I did not see this movie but will watch when it is released on DVD
    In Minnesota one of the local VFW clubs had a major fund raiser to help the homeless vets in and nera St. Cloud Mn. About 100 of them living under bridges near St. Cloud Vets Hosp.
    So many suffering from mental illness, anxiety and depression.
    Would this have happened if they had not been to Iraq?
    I guess we will never know.
    Thank you for your website.

  4. a beautiful day in the Hood

    Regarding seeing this movie while a war is going on: it needs to be done. The public would be shocked to know how many vets are committing suicide when returning. There’s a sign on post how many days it’s been since a soldier was “lost” due to ends like vehicular suicide. I have picked up two friends returning from Iraq, and it was immediately apparent they were severely disturbed after the travel sedation wore off. After a few drinks on homecoming night, one of them relayed to me the source of his disturbance. Nothing I have seen in any movies or media relays the horror of what he had done and would have to live with the rest of his life. A few days later I looked into treatment options for him as he was only a few miles from one of the top post hospitals in the country. However, since at that time I believe that he was only entitled to 7-10 days treatment, it seemed pointless, and as he was afraid it would go in his file, deny him promotion, and so refused to seek treatment. I didn’t know what else to do except visit when possible. He was definitely suicidal.

    The picture is not all bleak though; recently Tricare has started acknowlodging PTSD, and when I had my own experience with it, the ARMY PTSD Training Pack really helped me keep my sanity. This online video helped me know what to expect with a diagnosis of MBI/PTSD. The public needs to be made much more aware of what a serious problem these brave people are facing and we in the medical fields must develop better family education and patient support systems for returning vets, and estimated 1 in 3 will need treatment. That’s alot.
    These studies also will help the general public, as the area of neurology is in it’s infancy in terms of what happens when the brain receives a concussive blow. These studies would benefit civilian MVA patients greatly. It’s all about education and access to help that doesn’t bring a penalty to the one seeking to be healed.

  5. TVDAILY

    I had not planned to watch this movie, but it was on HBO when I came into my hotel room and was immediately riveted. Besides the outstanding artistic tour-de-force, I kept thinking–Is this what is really going on? I am distrustful of Hollywood characterizations, but I kept feeling like I was learning something–something more horrible than I had realized. I wanted to know the real soldier on the ground’s opinion of this movie, so I Googled & wandered in here. Now what I sense is it is true enough–true enough.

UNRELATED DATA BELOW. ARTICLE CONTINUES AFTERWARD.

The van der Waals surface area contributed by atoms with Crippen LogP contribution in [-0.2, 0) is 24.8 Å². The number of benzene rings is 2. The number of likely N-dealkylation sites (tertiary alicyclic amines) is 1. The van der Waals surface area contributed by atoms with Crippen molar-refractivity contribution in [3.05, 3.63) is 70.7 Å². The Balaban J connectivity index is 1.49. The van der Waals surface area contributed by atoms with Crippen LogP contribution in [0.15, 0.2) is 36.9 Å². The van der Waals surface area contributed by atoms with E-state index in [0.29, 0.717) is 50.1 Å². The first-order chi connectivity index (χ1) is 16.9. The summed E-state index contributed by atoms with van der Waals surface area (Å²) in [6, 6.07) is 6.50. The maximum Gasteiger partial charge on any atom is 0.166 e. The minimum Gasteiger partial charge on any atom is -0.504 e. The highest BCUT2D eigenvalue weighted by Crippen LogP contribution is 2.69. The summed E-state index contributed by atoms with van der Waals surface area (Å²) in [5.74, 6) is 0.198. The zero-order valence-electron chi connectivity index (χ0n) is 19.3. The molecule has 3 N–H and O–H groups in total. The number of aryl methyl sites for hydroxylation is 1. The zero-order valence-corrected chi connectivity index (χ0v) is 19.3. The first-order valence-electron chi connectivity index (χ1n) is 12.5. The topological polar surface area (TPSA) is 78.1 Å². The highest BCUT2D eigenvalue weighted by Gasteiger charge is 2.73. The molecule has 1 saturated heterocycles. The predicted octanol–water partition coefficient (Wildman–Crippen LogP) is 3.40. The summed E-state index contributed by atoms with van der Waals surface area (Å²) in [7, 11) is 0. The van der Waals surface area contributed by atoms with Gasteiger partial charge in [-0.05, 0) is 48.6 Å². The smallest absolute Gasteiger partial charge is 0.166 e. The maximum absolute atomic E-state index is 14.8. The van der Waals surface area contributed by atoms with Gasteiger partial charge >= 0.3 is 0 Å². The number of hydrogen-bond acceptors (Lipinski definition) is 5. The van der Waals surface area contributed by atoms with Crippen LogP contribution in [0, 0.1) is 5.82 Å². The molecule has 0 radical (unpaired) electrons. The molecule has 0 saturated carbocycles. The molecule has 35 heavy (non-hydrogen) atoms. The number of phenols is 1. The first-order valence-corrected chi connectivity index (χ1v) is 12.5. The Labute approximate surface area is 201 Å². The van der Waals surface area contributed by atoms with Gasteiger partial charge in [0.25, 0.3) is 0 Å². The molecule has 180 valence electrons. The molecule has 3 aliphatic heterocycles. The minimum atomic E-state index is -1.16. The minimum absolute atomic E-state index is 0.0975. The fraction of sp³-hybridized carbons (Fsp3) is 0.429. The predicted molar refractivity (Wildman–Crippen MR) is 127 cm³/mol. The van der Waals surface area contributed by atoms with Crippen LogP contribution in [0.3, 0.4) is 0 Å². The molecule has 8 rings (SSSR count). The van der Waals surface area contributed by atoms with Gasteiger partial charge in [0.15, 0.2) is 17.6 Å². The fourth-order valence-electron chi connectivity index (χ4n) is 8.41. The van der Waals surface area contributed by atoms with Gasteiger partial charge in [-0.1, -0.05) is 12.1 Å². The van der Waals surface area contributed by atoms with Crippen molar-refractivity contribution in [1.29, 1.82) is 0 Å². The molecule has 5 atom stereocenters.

There is another movie (and book, by Richard Price) called “Clockers” about dealing drugs in NYC. It contains the similar theme of “How could a person who we know would never do something like this do something like this.”

    For similar reasons,it turns out. Certain environments turn certain people into people capable of ghastly things. It goes to (please excuse me) the myth of the vampire. You have to be dead to behave in certain ways. This movie makes the point that these soldiers were dead in parts of their psyche.

    I thought the confessed murderer made that point so chillingly. The polite deference and the confession, “then I was stabbing him….” No malice–was hard to hate him, even blame him.

    This movie had a real impact on me. I cried.

    I am so sorry for all you had and have to go through.

  6. oohraw20

    Yall are all stupid u can’t imagine the things you go through over there…when you get orders and don’t go through with them either you or your best friend right next to you can die. I have been there OIF1-3 since then I have realized that was not what i wanted to do anymore I now work on helos(cobras and hueys) when you are there its them or you and you have about .2 seconds to react, or they will. Yea I cried when I saw this movie it reminds me of the choices I made there. If I could go back I wouldn’t change anything b/c whos to say I would be here today, I did things I wont even talk about w/my wife. I still sleep with a gun under my pillow, I wake up sweating, I wake up and sometimes jump out of bed and start running around before I realize where I am at. Yea PTSD…whatever I can live like this i would rather not, but the way I see it. If I go through this now and everyone who served with me, maybe my kids or your kids wont have too…thats what matters most to me, the future of this country.